(CNN) -- To all the pronouncements made about history -- if you don't remember it, you're condemned to repeat it; it's a series of lies agreed upon; it's bunk -- it might be time to add one more: It's more entertaining when you're drunk.
At least, that's what Derek Waters and Jeremy Konner have found.
The pair of comedy writers and improv actors are the brains behind "Drunk History," a series of videos that began as a one-off joke but has become a feature of the popular website Funnyordie.com and its accompanying television show, "Funny or Die Presents." (The show airs on HBO, a network that -- like CNN -- is a unit of Time Warner.)
In each video, one of the pair's friends -- already inebriated -- tells the story of a historical event. That's then cut with a performance of the narrative by actors such as Michael Cera, Jack Black, Don Cheadle and John C. Reilly (in full period dress) and scored -- in best Ken Burns fashion -- with stately, swelling music.
The results are often a combination of historically accurate, absurdly silly and -- for the unfortunate imbiber -- somewhat embarrassing. (One lecturer, having consumed six beers and a half-bottle of absinthe, lost a good portion of the beverages to the "porcelain god" midway through the telling.) And the audience keeps growing: Episodes of "Drunk History" have received a combined 7 million views on YouTube and Funnyordie.com.
That's not to say the project doesn't take its history seriously, said Waters, 30. Though the narrators are generally comedians or writers, they're chosen not for their comedic skills but for their passion and storytelling prowess, he said.
"They understand there's a beginning, middle and end to what I have to talk about," he said. "Better that than someone at UCLA who likes a drink."
"Also, some of the people are real history buffs," added Konner, 29. "Eric Falconer [who narrated two videos about Benjamin Franklin] has read every book you can possibly read about Franklin. We could have made 10 'Drunk Histories' just from the night we talked to him."
Though "Drunk History" recently won a prize at Sundance, another sign of its popularity, the project remains a homespun affair, with Waters producing, Konner directing and a friend lined up to drink to his or her liver's content.
"Jeremy and I give them all their needs," Waters said. "And it's always at their house, so nobody's driving anywhere. We ask, 'What's your favorite drink that makes you very passionate about certain subjects?' "
"There's no intention for them to get sick," Konner added. "The intention is to get them sort of sloppy and not self-aware."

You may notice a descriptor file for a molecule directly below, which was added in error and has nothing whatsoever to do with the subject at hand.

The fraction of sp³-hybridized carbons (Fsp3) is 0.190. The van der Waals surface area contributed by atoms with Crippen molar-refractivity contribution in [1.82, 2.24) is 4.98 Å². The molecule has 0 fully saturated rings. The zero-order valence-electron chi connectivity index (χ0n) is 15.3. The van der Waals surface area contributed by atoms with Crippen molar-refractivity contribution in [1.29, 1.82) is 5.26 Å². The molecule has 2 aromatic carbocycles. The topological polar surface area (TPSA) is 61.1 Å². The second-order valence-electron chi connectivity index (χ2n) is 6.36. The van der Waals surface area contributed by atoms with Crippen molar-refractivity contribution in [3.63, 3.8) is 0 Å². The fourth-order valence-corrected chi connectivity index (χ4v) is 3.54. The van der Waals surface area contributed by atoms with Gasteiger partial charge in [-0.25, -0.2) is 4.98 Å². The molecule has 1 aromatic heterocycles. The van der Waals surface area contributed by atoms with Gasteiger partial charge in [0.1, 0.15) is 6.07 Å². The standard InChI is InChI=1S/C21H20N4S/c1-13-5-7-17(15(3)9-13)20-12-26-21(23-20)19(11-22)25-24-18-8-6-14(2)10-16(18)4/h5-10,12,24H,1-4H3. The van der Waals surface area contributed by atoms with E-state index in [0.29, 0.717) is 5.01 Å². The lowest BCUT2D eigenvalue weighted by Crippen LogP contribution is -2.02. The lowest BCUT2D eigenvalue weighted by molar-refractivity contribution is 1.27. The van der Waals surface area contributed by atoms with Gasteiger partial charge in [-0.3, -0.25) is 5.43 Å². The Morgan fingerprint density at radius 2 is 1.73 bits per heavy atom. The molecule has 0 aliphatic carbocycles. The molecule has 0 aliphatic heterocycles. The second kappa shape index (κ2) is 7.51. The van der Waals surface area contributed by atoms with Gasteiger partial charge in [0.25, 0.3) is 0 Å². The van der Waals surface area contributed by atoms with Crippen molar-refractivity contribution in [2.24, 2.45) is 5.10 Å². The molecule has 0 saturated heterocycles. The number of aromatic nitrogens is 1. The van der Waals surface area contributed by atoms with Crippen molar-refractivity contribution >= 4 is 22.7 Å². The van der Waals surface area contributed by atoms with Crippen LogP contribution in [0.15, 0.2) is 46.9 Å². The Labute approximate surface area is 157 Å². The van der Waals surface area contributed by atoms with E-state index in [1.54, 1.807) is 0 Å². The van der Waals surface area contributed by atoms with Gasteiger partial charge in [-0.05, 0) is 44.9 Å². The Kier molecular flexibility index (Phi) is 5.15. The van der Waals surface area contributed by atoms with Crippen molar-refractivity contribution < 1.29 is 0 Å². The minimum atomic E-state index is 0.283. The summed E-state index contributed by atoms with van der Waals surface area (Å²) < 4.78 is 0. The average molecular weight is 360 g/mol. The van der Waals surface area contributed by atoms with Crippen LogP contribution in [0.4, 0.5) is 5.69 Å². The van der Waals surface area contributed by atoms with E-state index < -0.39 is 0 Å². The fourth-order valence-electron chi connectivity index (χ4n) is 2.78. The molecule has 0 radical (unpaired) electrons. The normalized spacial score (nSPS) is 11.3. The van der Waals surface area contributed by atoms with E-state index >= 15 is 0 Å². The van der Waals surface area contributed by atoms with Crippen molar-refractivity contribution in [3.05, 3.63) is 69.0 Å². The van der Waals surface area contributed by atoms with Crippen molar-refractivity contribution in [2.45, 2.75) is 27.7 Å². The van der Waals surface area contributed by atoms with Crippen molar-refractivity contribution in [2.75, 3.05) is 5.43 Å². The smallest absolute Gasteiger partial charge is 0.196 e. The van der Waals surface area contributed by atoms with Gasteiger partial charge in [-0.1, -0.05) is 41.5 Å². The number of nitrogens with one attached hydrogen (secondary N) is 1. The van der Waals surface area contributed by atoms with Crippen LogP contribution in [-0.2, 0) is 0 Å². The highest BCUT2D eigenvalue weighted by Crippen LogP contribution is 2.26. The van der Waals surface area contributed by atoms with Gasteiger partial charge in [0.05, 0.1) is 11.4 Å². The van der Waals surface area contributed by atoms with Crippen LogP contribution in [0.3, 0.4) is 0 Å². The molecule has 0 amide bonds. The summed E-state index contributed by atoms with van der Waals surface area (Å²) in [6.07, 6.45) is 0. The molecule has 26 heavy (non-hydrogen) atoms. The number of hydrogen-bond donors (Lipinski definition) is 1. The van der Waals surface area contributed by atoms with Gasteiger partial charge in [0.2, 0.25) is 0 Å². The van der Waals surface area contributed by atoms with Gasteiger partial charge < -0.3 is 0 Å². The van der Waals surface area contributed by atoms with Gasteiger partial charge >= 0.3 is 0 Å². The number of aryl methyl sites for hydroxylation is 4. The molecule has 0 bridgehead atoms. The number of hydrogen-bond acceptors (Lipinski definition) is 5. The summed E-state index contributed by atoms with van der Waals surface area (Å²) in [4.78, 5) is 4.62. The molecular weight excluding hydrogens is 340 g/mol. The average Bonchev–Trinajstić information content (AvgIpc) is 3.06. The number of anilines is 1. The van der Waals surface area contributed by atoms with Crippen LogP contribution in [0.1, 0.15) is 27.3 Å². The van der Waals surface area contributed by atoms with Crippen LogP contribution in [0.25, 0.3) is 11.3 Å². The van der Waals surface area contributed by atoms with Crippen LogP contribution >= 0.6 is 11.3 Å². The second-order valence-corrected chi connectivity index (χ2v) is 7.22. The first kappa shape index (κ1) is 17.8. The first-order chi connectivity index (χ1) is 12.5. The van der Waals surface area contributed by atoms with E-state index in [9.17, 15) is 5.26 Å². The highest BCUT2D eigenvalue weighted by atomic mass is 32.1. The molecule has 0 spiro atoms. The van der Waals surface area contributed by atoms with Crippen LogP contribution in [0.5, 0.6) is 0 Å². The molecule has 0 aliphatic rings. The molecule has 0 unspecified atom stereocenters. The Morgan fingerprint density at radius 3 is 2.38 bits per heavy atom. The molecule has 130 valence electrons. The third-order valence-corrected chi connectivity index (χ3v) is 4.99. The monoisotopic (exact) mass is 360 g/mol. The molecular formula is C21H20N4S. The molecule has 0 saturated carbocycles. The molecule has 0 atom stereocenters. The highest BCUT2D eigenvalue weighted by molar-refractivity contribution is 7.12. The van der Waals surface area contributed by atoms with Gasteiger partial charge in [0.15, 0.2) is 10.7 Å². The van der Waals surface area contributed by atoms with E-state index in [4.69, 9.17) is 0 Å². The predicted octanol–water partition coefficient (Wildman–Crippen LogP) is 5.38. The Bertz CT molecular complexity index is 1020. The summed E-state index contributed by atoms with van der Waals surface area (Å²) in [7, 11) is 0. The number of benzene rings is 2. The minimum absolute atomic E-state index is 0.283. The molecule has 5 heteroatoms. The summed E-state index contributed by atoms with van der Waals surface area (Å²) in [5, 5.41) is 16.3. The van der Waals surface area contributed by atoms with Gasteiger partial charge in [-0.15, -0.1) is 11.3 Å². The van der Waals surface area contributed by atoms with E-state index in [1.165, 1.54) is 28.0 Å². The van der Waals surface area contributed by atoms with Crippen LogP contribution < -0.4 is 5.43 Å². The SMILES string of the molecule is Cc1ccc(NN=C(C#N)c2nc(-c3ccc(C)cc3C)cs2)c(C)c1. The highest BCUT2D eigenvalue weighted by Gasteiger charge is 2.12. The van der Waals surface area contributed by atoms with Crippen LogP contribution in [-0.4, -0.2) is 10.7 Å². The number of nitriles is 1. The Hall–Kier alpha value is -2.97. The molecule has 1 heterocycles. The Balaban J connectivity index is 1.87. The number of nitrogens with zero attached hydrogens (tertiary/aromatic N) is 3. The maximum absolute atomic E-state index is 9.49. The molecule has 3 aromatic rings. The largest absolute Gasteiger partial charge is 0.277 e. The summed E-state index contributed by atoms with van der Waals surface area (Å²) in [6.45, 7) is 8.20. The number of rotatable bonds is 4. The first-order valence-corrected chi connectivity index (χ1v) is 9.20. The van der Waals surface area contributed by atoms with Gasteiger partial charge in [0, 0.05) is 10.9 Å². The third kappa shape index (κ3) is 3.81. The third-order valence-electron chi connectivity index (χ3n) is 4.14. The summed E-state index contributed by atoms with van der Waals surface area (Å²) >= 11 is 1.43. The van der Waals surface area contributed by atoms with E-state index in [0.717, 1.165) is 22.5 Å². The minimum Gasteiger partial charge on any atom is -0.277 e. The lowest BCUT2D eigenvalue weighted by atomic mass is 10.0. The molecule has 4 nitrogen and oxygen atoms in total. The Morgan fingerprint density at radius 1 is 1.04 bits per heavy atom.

The pair, who met through mutual friends while doing comedy -- the two paired up working on a pilot for the "The Derek and Simon Show," with Simon Helberg and Bob Odenkirk -- credit the idea for "Drunk History" to a buddy, actor Jake Johnson, who was weaving a soused tale about Otis Redding.
"It was just a story I knew was bulls---, but I had no proof that it wasn't," Waters said. (In the story, Redding has a premonition of his death.) That story didn't make it to video, but the group decided to "take someone who's really smart, talking about history, where we know they're going to mess up."
Pal Mark Gagliardi answered the call with a story about the Aaron Burr-Alexander Hamilton duel. The video of Gagliardi was paired with a performance by Johnson as Burr and Cera as Hamilton, and Waters then presented the finished product at his show at L.A.'s Upright Citizens' Brigade theater.
"We did it as a one-off, funny video. We didn't plan on it. We weren't going to put it on the Internet. We weren't going to do anything with it," Konner said. "We just wanted to do it just to be funny and show our friends."
Other aspects also came together by happenstance, like a real-life game of "Six Degrees of Hollywood." The two are friends with actor Cera, who responded to an instant message by agreeing to star in the first video. Konner was Black's assistant; Black starred in the second video. Reilly, a friend of Black's, e-mailed Konner, saying he was a fan. Waters knew Danny McBride ("Eastbound & Down"), whose sitcom is produced by Funny or Die co-creators Will Ferrell and Adam McKay.
"We're very fortunate to have our heroes knocking on our door," Konner said.
Indeed, Funny or Die latched on to "Drunk History" after Waters and Konner had made five videos on their own. When the Funny or Die website -- which uses some of the same actors -- cut a deal with HBO for the TV show, it requested two more "Drunk Histories" for the program.
At least one episode, starring Reilly as Nikola Tesla and Crispin Glover as Thomas Edison, has been taken off the Web due to rights issues, but the pair are passionate enough about their project to want to continue as long as possible.
" 'Drunk History' will continue. I like it too much to stop," Waters said.
Matt Carey contributed to this story.